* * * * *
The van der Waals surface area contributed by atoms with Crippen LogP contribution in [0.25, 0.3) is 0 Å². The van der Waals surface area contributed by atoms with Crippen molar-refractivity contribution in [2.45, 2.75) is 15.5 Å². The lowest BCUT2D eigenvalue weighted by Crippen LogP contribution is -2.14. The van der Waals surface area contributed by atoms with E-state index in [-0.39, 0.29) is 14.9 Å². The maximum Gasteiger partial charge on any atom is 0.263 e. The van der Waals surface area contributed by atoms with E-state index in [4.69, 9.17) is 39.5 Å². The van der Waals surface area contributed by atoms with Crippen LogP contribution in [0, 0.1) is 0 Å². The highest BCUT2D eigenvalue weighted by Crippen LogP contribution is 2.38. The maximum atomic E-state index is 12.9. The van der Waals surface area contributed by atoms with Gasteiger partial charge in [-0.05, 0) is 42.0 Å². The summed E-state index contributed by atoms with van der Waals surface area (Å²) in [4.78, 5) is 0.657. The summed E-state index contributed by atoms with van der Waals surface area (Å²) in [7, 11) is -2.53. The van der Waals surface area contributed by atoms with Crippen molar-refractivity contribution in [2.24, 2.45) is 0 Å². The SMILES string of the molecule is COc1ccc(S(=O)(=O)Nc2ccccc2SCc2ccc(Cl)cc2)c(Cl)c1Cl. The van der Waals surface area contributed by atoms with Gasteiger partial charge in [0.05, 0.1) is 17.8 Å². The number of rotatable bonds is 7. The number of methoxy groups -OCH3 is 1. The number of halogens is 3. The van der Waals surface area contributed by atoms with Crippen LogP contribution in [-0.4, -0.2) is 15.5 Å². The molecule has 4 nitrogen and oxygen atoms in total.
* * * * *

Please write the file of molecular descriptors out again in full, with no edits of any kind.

The van der Waals surface area contributed by atoms with Crippen LogP contribution in [0.25, 0.3) is 0 Å². The van der Waals surface area contributed by atoms with Crippen molar-refractivity contribution in [2.45, 2.75) is 15.5 Å². The lowest BCUT2D eigenvalue weighted by Crippen LogP contribution is -2.14. The van der Waals surface area contributed by atoms with E-state index in [-0.39, 0.29) is 14.9 Å². The maximum Gasteiger partial charge on any atom is 0.263 e. The van der Waals surface area contributed by atoms with E-state index in [4.69, 9.17) is 39.5 Å². The van der Waals surface area contributed by atoms with Crippen LogP contribution in [0, 0.1) is 0 Å². The highest BCUT2D eigenvalue weighted by Crippen LogP contribution is 2.38. The maximum atomic E-state index is 12.9. The van der Waals surface area contributed by atoms with Gasteiger partial charge in [-0.05, 0) is 42.0 Å². The summed E-state index contributed by atoms with van der Waals surface area (Å²) in [4.78, 5) is 0.657. The summed E-state index contributed by atoms with van der Waals surface area (Å²) in [7, 11) is -2.53. The van der Waals surface area contributed by atoms with Crippen molar-refractivity contribution in [2.24, 2.45) is 0 Å². The SMILES string of the molecule is COc1ccc(S(=O)(=O)Nc2ccccc2SCc2ccc(Cl)cc2)c(Cl)c1Cl. The van der Waals surface area contributed by atoms with Gasteiger partial charge in [0.05, 0.1) is 17.8 Å². The number of rotatable bonds is 7. The number of methoxy groups -OCH3 is 1. The number of halogens is 3. The van der Waals surface area contributed by atoms with Crippen LogP contribution in [-0.4, -0.2) is 15.5 Å². The molecule has 4 nitrogen and oxygen atoms in total.